“Romeo and Juliet” is considered by most people to be Shakespeare’s most tragic work. Two young people die for their love for each other – what can be purer, romantic and tragic than that. But is it as simple as that? What does actually make the play so tragic? Before we can discuss the tragic aspects of Romeo and Juliet, we must first understand the meaning of the term ‘tragedy’. The Chambers Dictionary defines tragedy as ” a type of drama dealing with tragic events and often involving the fall of an honourable, worthy and important protagonist, often with elevated action and language; a play of this type; the art of such drama; any piece of literature, music, etc ending with disaster for the protagonist; a disaster, any sad story or turn of events; any event involving killing”.
Romeo and Juliet is a tragedy by the definition in the dictionary. Both lead roles, Romeo and Juliet, die in the play, therefore making it tragic. However, there are many more factors that are typical of Shakespeare’ tragedies that occur and some factors which make the play less tragic. Juliet is a more tragic figure because she has no real control over her life at all. The arrival of Romeo and their subsequent love affair gives her an alternative to a life controlled by her father and his choice of husband for her – she could run away and live a romantic life with Romeo. In the end, both Romeo and Paris are dead so even if she survived there would be no future for Juliet. The main characters in Shakespeare’s plays are often quite innocent and are swept along by other events happening at the time, for example, the feud between the two families led to the breakdown of communication between the lovers resulting in their death.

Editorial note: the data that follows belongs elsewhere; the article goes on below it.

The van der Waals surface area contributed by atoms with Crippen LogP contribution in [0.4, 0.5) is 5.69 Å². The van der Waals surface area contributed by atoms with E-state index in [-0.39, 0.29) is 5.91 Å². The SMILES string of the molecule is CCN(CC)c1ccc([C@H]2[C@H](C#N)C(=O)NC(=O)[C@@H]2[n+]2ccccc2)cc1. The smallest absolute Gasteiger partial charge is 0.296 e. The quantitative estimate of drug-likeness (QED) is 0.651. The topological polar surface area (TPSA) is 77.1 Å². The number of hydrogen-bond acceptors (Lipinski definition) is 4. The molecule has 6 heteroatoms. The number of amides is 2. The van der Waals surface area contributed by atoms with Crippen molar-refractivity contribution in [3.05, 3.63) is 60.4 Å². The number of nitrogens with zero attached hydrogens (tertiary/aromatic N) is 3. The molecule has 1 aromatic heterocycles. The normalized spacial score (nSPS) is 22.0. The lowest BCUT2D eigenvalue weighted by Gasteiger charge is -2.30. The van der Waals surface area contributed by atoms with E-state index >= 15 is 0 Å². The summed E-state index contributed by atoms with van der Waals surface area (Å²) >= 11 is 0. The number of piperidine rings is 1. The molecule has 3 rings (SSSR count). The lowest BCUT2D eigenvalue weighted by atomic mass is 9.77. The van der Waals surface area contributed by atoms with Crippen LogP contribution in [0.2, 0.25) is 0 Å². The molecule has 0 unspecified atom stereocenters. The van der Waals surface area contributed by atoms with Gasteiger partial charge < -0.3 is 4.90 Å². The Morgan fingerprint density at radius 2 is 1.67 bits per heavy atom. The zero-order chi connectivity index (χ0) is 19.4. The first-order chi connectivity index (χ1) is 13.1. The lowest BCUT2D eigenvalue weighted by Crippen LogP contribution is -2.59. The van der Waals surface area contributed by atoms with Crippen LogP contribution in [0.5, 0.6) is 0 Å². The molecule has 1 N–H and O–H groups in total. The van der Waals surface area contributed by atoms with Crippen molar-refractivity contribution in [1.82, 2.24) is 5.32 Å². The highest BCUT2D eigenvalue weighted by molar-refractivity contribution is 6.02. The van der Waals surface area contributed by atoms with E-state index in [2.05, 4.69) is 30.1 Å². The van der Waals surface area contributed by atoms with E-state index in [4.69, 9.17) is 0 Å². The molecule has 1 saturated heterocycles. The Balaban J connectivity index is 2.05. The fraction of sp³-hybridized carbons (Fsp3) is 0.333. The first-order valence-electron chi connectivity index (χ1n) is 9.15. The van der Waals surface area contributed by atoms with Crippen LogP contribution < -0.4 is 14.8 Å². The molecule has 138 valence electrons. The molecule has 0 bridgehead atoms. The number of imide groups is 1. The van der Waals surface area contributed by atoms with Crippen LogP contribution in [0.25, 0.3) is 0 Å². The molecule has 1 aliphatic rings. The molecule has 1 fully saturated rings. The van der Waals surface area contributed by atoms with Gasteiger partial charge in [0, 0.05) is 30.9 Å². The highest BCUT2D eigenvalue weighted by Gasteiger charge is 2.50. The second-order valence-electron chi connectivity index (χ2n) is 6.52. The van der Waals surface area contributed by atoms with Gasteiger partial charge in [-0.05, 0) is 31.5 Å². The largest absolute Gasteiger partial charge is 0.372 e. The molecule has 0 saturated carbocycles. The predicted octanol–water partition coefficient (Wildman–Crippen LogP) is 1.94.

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The tragic events are foreshadowed throughout the course of the play. The great tension between the two families is apparent to all. In Act lll, Scene l, Benvolio says: ‘I pray thee, good Mercutio, let’s retire: The day is hot, the Capels are abroad, And if we meet we shall not scape a brawl, For now, these hot days, is the mad blood stirring.’ Romeo has a premonition in his sleep…” I dreamt my lady came and found me dead”, he admits at the beginning of Act 5. Although the dream continues with Juliet reviving him with a kiss, this dark dream may mean that Romeo subconsciously knew that his relationship with Juliet would lead to an unhappy end.
There is another element that has a big part in the play – fate. Both main characters are in the wrong place at the wrong time and were never meant to be together. Shakespeare, through the narrator, calls them ‘Star-crossed lovers’ which suggests that they have no control over their fate. Romeo is aware that he is unlucky and that fate is against him as he says ‘I defy you stars’. He blames fate for what happens to him. At the very end, the Prince of Verona says ‘ See what a scourge is laid upon your hate, That heaven finds to kill your joys with love.’ He tells the families that they were being punished by the death of their offspring for the long-lasting dispute between the Capulet’s and the Montague’s.